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London: Microplastics have been found in humans for the first time leading to fears they could be causing a raft of health and fertility problems.
"Although previous studies have calculated that Europeans could ingest as many as 11,000 tiny pieces of plastic a year, through consuming seafood or accidentally eating bits of packaging, it has never been proven until now."
We have been warning people of the potential health dangers of plastic pollutants in the environment for many years now. It's a bitter sweet pill to know that these dangers are now being recognized by the scientific community, validating our concerns.
"Scientists at the Austrian Environment Agency and the University of Vienna analysed stool samples of people from eight countries and found every one contained microplastics.
In some cases nine different types of plastic were found in a single sample. On average, 20 microplastic particles per 10g of human waste were found."
Microplastics are now so far spread they persist in virtually every known environment on the planet! It is virtually impossible to avoid these containments, so exposure is almost certain. Most likely exposure to multiple sources. Unless people are actively working to nullify the side effects of these plastics, the chances are they will have a negative consequence on our health.
"This is the first study of its kind and confirms... that plastics ultimately reach the human gut" said Dr Philipp Schwabl, the lead researcher who presented the findings at the United European Gastroenterology meeting.
"While the highest plastic concentrations in animal studies have been found in the gut, the smallest microplastic particles are capable of entering the bloodstream, lymphatic system and may even reach the liver. We need further research to understand what this means for human health."
Many microplastics contain what are known as hormone mimicking chemicals, these can really wreak havoc on our endocrine system, and cause all types of imbalances and disturbances. This can lead to all types of conditions from fertility issues through to difficult to treat skin conditions such as acne and even scaring.
"Microplastics are particles of plastic less than 5 millimetres and are used in various products. They also form when large pieces break down through weathering, degradation or wear and tear.
Microplastics - shed by everything from synthetic clothing to road paint - are present in 83 per cent of tap water samples, all German beers and even in European rainwater, studies show.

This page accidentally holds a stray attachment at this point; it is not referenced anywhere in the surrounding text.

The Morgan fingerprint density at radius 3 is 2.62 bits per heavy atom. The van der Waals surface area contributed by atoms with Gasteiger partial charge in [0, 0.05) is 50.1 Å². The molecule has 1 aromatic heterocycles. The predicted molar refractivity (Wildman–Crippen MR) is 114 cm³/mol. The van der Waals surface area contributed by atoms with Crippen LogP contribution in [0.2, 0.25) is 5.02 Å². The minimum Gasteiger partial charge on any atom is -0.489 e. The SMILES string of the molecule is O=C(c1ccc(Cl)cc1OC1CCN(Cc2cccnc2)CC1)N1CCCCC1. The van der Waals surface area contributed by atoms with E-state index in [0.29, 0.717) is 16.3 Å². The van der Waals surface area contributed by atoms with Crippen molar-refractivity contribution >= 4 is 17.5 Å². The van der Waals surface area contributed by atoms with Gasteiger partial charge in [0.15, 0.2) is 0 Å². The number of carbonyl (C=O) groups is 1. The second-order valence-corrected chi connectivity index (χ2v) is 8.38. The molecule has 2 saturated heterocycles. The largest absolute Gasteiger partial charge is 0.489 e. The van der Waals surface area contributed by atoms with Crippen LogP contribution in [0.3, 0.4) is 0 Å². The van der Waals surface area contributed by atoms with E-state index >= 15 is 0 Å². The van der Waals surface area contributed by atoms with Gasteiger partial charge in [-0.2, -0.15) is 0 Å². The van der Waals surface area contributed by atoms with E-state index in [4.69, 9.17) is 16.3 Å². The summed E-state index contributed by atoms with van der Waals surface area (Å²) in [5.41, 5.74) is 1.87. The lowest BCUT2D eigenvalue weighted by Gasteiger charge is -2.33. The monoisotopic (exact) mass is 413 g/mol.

Experts fear that microplastics in the body may damage the immune system, trigger inflammation, and can help carry toxins such as mercury or pesticides into the body. In sea mammals, it is believed plastics damage fertility."
These plastics can cause all types of issues with out basic functions. The danger is it is often difficult to identify when these plastics are presenting a problem to the body. Exposure of these estrogen mimickers is often gradual, so the impact may only be identified once a serious symptom has expressed, if it is identified at all. The truth is, most people aren't even aware yet that microplastics are of any concern, so hopefully this will be taken into greater consideration into the future, when diagnosing health conditions.
"The study looked at eight individuals from Finland, Italy, Japan, the Netherlands, Poland, Russia, the UK and Austria. Their food diaries showed that all were exposed to plastics during the week either by consuming plastic-wrapped foods or drinking from plastic bottles. Six of them consumed sea fish that often consume microplastics.
Dr Stephanie Wright, a research fellow at King's College London, said "the fact that so many different polymers were measured suggests a wide range of contamination sources. What is of concern is whether this size range reflects our true exposure, or if smaller sizes are being retained or are able to cross over the gut wall."
"What may be of greater concern for these large microplastics, is whether any associated chemical contaminants leach off during gut passage and accumulate in tissues."
The fact that these these plastics may be able to work their way over the gut wall is particularly concerning. Our entire immune system stems from our gut, so if this is under constant aggravation from microplatics, humans indeed do have a big problem.
Fortunately there are potential solutions, such as Diindolylmethane (DIM), the active ingredient in EstroBlock. This concentrated extraction from the brassica family is showing great potential in the reduction of symptoms caused by exposure to hormone mimickers. Used in conjunction with regular exercise and clean eating, this powerful plant based supplement may provide the balance required to be able to cope in a world ever increasing in presence of microplastics. Once again the power of nature has in it's hands, one of the solutions to one of the greatest challenges us humans have gotten ourselves into. Of course Estroblock is no magic bullet and you should still avoid hormone mimickers where you can, by eating clean organic food as much as possible. As far as a way to potentially help the body to reshift some of the backload of toxins, Estroblock is top of its game. Try EstroBlock today, notice the difference rapidly. Your body with thank you.
Microplastics have been found in humans for the first time. It's a worry